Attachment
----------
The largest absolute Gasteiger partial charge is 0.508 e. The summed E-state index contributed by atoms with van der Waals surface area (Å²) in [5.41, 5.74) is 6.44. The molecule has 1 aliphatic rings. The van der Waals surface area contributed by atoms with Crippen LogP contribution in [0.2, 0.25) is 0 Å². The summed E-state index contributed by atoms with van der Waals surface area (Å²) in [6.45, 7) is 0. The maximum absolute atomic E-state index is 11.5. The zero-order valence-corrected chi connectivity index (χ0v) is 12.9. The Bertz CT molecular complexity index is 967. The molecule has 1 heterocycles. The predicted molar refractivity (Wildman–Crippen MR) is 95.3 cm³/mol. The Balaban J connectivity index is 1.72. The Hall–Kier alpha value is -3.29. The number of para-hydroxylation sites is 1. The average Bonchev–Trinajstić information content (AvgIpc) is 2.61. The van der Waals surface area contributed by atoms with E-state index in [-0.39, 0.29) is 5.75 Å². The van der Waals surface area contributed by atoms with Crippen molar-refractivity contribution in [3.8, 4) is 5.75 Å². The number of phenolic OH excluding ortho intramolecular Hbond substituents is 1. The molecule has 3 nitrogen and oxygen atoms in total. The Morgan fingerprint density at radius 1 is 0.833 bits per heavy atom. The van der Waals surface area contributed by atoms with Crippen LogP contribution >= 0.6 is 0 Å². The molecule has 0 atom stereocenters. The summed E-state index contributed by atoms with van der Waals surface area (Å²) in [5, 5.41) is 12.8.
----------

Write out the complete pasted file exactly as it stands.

The largest absolute Gasteiger partial charge is 0.508 e. The summed E-state index contributed by atoms with van der Waals surface area (Å²) in [5.41, 5.74) is 6.44. The molecule has 1 aliphatic rings. The van der Waals surface area contributed by atoms with Crippen LogP contribution in [0.2, 0.25) is 0 Å². The summed E-state index contributed by atoms with van der Waals surface area (Å²) in [6.45, 7) is 0. The maximum absolute atomic E-state index is 11.5. The zero-order valence-corrected chi connectivity index (χ0v) is 12.9. The Bertz CT molecular complexity index is 967. The molecule has 1 heterocycles. The predicted molar refractivity (Wildman–Crippen MR) is 95.3 cm³/mol. The Balaban J connectivity index is 1.72. The Hall–Kier alpha value is -3.29. The number of para-hydroxylation sites is 1. The average Bonchev–Trinajstić information content (AvgIpc) is 2.61. The van der Waals surface area contributed by atoms with E-state index in [-0.39, 0.29) is 5.75 Å². The van der Waals surface area contributed by atoms with Crippen molar-refractivity contribution in [3.8, 4) is 5.75 Å². The number of phenolic OH excluding ortho intramolecular Hbond substituents is 1. The molecule has 3 nitrogen and oxygen atoms in total. The Morgan fingerprint density at radius 1 is 0.833 bits per heavy atom. The van der Waals surface area contributed by atoms with Crippen LogP contribution >= 0.6 is 0 Å². The molecule has 0 atom stereocenters. The summed E-state index contributed by atoms with van der Waals surface area (Å²) in [5, 5.41) is 12.8.